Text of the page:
In the late 1800s, mills in the Washoe Lake area, Nevada, used elemental mercury to remove gold and silver from the ores of the Comstock deposit. Since that time, mercury-contaminated waste has been distributed from Washoe Lake, down Steamboat Creek, and to the Truckee River. The creek has high mercury concentrations in both water and sediments, and continues to be a constant source of mercury to the Truckee River. The objective of this study was to determine concentrations of total and methyl mercury (MeHg) in surface sediments and characterize their spatial distribution in the Steamboat Creek watershed. Total mercury concentrations measured in channel and bank sediments did not decrease downstream, indicating that mercury contamination has been distributed along the creek’s length. Total mercury concentrations in sediments (0.01–21.43 mg/g) were one to two orders of magnitude higher than those in pristine systems. At 14 out of 17 sites, MeHg concentrations in streambank sediments were higher than the concentrations in the channel, suggesting that low banks with wet sediments might be important sites of mercury methylation in this system. Both pond wetland and channel sites exhibited high potential for mercury methylation (6.4–30.0 ng g-1 day-1). Potential methylation rates were positively correlated with sulfate reduction rates, and decreased as a function of reduced sulfur and MeHg concentration in the sediments. Potential demethylation rate appeared not to be influenced by MeHg concentration, sulfur chemistry, DOC, sediment grain size or other parameters, and showed little variation across the sites (3.7–7.4 ng g-1 day-1).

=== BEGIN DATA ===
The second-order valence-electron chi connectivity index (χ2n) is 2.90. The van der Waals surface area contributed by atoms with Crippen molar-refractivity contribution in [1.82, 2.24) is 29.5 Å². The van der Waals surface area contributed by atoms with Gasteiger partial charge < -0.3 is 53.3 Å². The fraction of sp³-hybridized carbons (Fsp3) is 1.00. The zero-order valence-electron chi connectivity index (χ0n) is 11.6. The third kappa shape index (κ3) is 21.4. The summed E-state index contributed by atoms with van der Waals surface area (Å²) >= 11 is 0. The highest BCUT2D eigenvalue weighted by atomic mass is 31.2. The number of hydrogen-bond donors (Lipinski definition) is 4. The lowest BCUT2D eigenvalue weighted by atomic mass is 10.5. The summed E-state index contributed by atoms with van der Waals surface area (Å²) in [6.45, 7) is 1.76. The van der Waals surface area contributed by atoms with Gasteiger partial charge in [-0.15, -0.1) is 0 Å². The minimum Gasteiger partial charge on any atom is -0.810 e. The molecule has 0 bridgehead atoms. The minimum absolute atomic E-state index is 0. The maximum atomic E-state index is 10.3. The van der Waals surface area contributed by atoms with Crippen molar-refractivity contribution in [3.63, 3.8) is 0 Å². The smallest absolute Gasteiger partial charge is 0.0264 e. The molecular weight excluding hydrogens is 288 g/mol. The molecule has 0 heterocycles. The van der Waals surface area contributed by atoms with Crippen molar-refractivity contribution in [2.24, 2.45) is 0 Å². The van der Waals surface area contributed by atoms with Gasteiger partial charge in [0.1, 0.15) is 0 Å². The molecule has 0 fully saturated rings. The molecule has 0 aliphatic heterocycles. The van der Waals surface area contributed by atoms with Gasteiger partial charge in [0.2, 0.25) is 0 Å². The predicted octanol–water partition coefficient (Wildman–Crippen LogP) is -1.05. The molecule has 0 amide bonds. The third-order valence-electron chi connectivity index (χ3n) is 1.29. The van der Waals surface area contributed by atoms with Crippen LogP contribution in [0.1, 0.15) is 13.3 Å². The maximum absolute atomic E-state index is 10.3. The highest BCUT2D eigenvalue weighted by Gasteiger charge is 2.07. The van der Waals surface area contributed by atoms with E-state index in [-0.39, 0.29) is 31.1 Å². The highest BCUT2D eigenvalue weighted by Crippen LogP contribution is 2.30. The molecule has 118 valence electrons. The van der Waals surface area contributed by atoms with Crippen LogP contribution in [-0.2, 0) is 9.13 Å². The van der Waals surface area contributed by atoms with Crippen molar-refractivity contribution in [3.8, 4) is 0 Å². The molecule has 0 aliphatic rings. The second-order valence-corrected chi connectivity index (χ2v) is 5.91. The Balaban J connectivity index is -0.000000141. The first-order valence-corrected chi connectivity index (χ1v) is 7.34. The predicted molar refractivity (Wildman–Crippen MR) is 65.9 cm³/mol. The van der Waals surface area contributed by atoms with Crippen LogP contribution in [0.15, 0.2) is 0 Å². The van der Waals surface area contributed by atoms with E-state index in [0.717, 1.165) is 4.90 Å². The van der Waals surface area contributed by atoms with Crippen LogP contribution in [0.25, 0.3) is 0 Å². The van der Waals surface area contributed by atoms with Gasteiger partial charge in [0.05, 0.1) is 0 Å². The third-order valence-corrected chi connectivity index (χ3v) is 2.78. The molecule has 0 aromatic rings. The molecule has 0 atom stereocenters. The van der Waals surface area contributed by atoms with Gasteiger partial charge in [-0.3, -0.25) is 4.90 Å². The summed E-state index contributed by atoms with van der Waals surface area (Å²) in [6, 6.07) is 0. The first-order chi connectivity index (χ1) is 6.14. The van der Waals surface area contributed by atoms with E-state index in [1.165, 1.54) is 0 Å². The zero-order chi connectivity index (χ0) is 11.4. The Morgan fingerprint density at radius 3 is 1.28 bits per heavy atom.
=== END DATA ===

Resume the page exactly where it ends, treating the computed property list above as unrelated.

Blum, M., M. S. Gustin, S. Swanson, and S. G. Donaldson 2003, Mercury in Water and Sediment of Steamboat Creek, Nevada: Implications for Stream Restoration., J. Am. Water Res. Assoc., 37(4):795-804.

Learn more about the author(s)


Also of Interest:

Retirement Strategies for Agribusiness Owners
Due to the nature of farm business, farm households have different savings habits and more diverse financial portfolios than typical U.S. households. In general, farm households have more personal savings than the average household and have less dependence on social security inco...
Cowee, M. and Curtis, K. 2006, University of Nevada Cooperative Extension